CorCustoms

Home / CorCustoms

CorCustoms

CorCustoms

CorCustoms Sensory Paths are Custom Designed for YOU!


CorPro has developed an amazing line of vinyl floor decals that can be used in schools, pediatric health services, community centers, daycares, churches, and adult rehab facilities, just to name a few.
The decals are placed on the floor to create a path but can also be used on walls. Decals are made with high-grade vinyl and are easy to install and remove. Instructions are provided to assist you. Non-skid vinyl is also available.
Have an idea for a path for your classroom or organization?
Just ask! We can work with you to create something unique.

Benefits of Sensory Paths
The sensory paths give students a chance to spend a few minutes of their school day walking, jumping, bouncing and “pushing themselves through their distractions”. Experts say sensory paths can also help students develop motor skills, including balance, hand-eye coordination, and spatial awareness

. They add that sensory play can encourage children to explore and investigate, allowing them to refine their thresholds for sensory information, helping their brains create stronger connections to sensory information and learn which are useful and which can be filtered out.
~studyinternational.com

A sensory path is a series of guided movements for kids to follow, shown by markings on the ground or walls. As students follow the path and complete the movements, they work off excess energy and develop their gross motor skills. The various movements on a path are often designed to engage different parts of the body and brain, from frog hops to spins and wall pushes. You’ll find sensory paths in school hallways or on playgrounds, from pre-K through middle schools. Teachers often use sensory paths as their kids walk through a hallway between activities. (Yes, you really can train a group of kids to do this quietly!) These paths can be especially effective for students who experience frustration, anger, or another sensory overload during a learning activity. Sending them out to the hall to work off some of those emotions can help them re-focus when they return to their desk.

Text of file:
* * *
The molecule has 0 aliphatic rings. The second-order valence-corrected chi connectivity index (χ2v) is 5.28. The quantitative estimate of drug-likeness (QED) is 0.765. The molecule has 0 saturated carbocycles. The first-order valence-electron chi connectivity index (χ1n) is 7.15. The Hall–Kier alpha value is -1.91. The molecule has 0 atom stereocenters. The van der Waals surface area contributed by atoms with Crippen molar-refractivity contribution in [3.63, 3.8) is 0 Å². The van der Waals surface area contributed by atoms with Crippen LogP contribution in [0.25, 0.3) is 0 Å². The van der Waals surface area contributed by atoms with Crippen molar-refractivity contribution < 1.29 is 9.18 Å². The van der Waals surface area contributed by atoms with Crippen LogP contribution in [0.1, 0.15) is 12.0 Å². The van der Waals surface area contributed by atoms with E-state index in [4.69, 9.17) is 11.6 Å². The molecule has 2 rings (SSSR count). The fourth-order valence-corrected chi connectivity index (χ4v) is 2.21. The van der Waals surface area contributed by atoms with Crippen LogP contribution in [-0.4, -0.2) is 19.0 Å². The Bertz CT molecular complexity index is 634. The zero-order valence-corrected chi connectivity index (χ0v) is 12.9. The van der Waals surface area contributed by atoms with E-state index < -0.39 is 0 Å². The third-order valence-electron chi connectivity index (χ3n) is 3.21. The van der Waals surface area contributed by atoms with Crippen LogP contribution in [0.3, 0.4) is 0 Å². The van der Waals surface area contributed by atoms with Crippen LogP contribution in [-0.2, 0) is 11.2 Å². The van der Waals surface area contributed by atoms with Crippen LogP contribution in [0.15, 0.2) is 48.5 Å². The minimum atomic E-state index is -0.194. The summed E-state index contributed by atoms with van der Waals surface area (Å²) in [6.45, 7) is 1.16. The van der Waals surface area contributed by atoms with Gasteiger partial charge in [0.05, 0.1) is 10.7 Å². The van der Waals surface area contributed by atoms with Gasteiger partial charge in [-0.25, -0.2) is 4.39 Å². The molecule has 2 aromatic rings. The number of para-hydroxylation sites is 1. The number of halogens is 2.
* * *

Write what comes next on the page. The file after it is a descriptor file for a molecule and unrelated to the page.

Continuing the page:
~weareteachers.com

Sensory paths benefit all students. Sensory Corridors (sensorycorridors.co.za) cites four important sense areas of child development that can be addressed with sensory paths: proprioceptive (pushing, jumping), vestibule (hopping, jumping, shifting weight), tactile, and vision. Additionally, students utilizing sensory paths are more alert, stay focused longer, and have calmer demeanors.


Explore The Sensory Path Types

Infinity LoopHopscotchQWERTY KeyboardJungle Animals
YogaHands & FeetHappy ShapesLines & Arrows
AlphabetSight Words and Word FamiliesTreasure HuntMultiple-Use Manipulatives